Hello! Thank you for reaching out to National Runaway Safeline! It is really great that you are so supportive of your girlfriend and are looking out for her. We are not legal experts so we could not tell you what would happen to her Child Benefits. Since your girlfriend is 18, she can legally do what she wants since she is considered an adult. If moving in with you seems like the best option to her there should not be anything standing in the way. You mentioned that her family is abusing her. That is a very serious situation. She could reach put to the National child Abuse Hotline at 1800-422-4453. They can help answer questions regarding abuse and maybe help her process what is going on. Another resource that might be valuable to her is the National Alliance on Mental Illness. You can reach out to them at 1800-950-NAMI or text NAMI to 741741. They can better aid her in finding help if she needs it and talking through her situation. It was great that you contacted us on your girlfriend’s behalf. If you have any other questions you can always contact us via our hotline at 1800-786-2929 or chat with us live at www.1800runaway.org.
    We’re here to listen, here to help.
    National Runaway Safeline

  • Guest's Avatar
    Guest replied
    My girlfriend is 18 but still a senior in highschool, her family doesnt care about her mental well being and goes to the point of almost abusing her daily. She does not feel safe or at home and she was wondering if it was ok to leave and stay with me and if she was legally able to keep all her belongings? She also doesnt have a job and she claims Child benefits because she lost her mother when she was younger. Would any of those effect this?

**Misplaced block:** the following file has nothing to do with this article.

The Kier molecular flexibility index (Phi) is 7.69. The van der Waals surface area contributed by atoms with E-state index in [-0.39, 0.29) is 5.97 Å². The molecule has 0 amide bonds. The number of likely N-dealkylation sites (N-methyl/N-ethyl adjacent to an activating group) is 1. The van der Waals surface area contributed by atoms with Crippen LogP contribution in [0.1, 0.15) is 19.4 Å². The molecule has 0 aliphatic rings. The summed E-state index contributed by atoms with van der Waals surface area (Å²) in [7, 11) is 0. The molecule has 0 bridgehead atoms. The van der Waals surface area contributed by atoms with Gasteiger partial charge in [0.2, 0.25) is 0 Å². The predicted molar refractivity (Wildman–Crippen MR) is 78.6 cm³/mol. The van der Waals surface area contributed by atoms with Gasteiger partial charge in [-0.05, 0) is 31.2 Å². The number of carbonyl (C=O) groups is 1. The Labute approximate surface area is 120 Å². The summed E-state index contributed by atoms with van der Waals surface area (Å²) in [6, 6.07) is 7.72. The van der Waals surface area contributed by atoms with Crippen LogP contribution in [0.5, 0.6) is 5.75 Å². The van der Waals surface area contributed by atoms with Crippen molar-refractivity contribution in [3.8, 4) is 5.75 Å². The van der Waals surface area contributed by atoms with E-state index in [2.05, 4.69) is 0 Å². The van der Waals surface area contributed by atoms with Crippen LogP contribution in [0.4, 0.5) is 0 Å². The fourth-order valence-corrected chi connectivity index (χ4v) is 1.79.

Leave a comment:


  • ccsmod10
    commented on Guest's reply
    Hi there,

    Thank you for reaching out to us at the National Runaway Safeline. It sounds like you are in an incredibly difficult situation, and we understand it takes courage to reach out for help. So so deserve to be treated with respect. The National Runaway Safeline is located in the United States of America (USA). Our knowledge of helpful community based resources and our understanding of youth in crisis related laws is limited to the USA. If you are located in India here is your local Child Help Hotline: http://www.childlineindia.org.in/.

    We hope that by reaching out to a local resource, you are able to get the support you need from an organization that understands the laws and circumstances that affect youth in your country.